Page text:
Anonymous said...

What Maggie said.....

Anonymous said...

It was amazing to see you on Wednesday, Carla. It was a fluke I was there. I saw Robin and she told me of your performance. I'm so glad I was able to be there. I brought a dear friend of mine, Melinda. We both choked up on the last song. Thank you for your courage. I'd love to drop by and see you. I hope you keep singing. I love your voice.

Anonymous said...

It is a difficult thing to let something go that means so much to you. The fact that someday you may no longer be able to physically sing will be a great hardship, but remember, for all of us you have made your life sing, and that is truly a blessing.

Anonymous said...

The Singers I Prefer

The singers I prefer are the ones
who have to struggle.

Famously,there is Bob Dylan, and Robert Plant who might have sung lower but didn't. And now there is this Beth Orton who seems to be singing through a wall. Through a wall?

I would really like to get this
right. Granted, the perfect voices on the radio today singing the "Ode to Joy" made me cry but I was thinking — in between the floating, the deep hunger of dream-memories — of deaf Beethoven locked in his smelly room,
Beethoven who probably never had a woman groan his name in the clutch, scribbling each note at an audience of clefs and inkwells.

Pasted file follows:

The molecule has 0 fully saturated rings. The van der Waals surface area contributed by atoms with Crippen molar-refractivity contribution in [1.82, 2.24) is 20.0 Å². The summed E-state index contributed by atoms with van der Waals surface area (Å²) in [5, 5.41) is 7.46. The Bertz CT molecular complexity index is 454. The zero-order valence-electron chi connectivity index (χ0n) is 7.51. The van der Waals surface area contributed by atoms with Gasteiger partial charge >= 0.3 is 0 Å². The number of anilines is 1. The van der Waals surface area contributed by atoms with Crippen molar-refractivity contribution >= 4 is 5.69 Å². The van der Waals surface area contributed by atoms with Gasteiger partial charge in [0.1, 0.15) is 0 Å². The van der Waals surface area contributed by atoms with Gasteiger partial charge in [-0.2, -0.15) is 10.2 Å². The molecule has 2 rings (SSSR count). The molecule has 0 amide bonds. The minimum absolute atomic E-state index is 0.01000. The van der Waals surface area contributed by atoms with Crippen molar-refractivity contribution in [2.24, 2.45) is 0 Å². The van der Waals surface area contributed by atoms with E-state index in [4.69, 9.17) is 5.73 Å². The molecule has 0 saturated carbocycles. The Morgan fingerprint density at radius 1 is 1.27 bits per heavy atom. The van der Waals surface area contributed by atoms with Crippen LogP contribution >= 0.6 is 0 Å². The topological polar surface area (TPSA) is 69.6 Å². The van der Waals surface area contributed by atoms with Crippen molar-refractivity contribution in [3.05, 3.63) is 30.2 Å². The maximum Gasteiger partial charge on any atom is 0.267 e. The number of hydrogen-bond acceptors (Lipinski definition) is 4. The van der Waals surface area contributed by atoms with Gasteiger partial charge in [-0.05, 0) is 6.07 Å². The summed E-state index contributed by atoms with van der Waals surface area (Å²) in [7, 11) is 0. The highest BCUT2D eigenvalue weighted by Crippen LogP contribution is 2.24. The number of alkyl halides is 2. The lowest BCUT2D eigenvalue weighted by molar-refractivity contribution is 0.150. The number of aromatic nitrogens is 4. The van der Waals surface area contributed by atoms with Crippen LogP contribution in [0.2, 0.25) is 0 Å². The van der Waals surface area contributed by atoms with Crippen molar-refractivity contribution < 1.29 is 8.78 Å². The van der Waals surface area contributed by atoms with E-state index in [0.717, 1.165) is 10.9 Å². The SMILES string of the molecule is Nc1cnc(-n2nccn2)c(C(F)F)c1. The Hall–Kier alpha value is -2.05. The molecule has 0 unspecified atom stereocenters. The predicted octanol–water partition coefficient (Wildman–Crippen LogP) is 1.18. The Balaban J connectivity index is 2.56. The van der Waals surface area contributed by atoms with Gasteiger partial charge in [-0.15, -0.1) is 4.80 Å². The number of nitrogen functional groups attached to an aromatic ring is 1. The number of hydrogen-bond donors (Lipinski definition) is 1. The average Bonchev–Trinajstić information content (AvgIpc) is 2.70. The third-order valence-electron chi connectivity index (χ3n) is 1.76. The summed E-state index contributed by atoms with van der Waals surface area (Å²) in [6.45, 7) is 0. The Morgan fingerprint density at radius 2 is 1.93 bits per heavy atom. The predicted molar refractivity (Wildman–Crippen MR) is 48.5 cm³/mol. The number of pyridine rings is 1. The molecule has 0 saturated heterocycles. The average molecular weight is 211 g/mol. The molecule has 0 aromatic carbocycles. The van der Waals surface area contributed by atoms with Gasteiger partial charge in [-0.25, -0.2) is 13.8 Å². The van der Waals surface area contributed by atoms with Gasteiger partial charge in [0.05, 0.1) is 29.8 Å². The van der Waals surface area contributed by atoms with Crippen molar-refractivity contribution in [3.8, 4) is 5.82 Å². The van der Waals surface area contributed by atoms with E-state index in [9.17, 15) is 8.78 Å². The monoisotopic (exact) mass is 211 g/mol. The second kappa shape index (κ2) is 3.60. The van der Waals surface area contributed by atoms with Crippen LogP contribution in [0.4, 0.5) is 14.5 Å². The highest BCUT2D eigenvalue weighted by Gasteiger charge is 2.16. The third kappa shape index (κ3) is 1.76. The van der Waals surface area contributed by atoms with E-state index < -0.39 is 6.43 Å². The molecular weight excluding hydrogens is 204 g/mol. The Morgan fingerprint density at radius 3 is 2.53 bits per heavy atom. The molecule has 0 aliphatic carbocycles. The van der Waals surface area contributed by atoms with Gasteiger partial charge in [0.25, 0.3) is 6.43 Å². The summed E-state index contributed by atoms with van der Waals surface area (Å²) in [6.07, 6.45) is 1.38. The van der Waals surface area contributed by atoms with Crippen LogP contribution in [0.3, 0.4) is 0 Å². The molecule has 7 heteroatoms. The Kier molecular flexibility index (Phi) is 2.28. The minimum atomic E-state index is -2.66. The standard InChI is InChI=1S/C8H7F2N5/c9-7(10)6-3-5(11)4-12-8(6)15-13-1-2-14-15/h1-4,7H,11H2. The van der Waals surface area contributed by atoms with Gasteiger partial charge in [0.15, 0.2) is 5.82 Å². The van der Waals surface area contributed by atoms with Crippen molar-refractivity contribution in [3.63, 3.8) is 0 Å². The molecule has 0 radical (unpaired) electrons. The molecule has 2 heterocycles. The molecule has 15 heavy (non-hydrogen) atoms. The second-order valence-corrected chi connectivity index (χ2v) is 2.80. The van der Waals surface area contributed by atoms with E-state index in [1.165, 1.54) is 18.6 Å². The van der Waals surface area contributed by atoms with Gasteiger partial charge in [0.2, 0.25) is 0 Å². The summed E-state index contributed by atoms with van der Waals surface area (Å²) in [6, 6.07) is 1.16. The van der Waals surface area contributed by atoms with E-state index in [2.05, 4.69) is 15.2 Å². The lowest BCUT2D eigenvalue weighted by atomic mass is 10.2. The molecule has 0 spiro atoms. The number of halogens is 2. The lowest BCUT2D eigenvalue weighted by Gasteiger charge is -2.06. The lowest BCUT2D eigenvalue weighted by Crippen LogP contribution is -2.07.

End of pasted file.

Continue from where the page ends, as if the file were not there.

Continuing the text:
It was after her face had been scarred in the accident, when her mouth would only open on one side, when it tasted of acrid medicines and something deathlike that I saw for the first time how beautiful M was, how damn funny.

If not through a wall, then through some almost crippling pain, the kind that threatens to blot out all the sweetness, even the bursting through of a hundred ecstatic voices in a pickup truck in Bangor, Maine, in a snowstorm, after a long sadness.

Christian Barter
The Singers I Prefer
CavanKerry Press

Blessings, Carla. You are the singer we all prefer.


Anonymous said...

We should have a funeral for all you've lost so far. So, you can have a proper grieving of freedoms and skills that have passed, followed by a rousing wake at which we raise our glasses and choke on laughter as we remember the good times.

That seems to be the thing about living with/dying of ALS, you are alone for so many mini-deaths. Why shouldn't the death of "singing a concert" have the same pomp and circumstance as any other death? Why should you have to grieve alone?

Anonymous said...

Sweet Carla,

You will always sing in our hearts.


Pat H.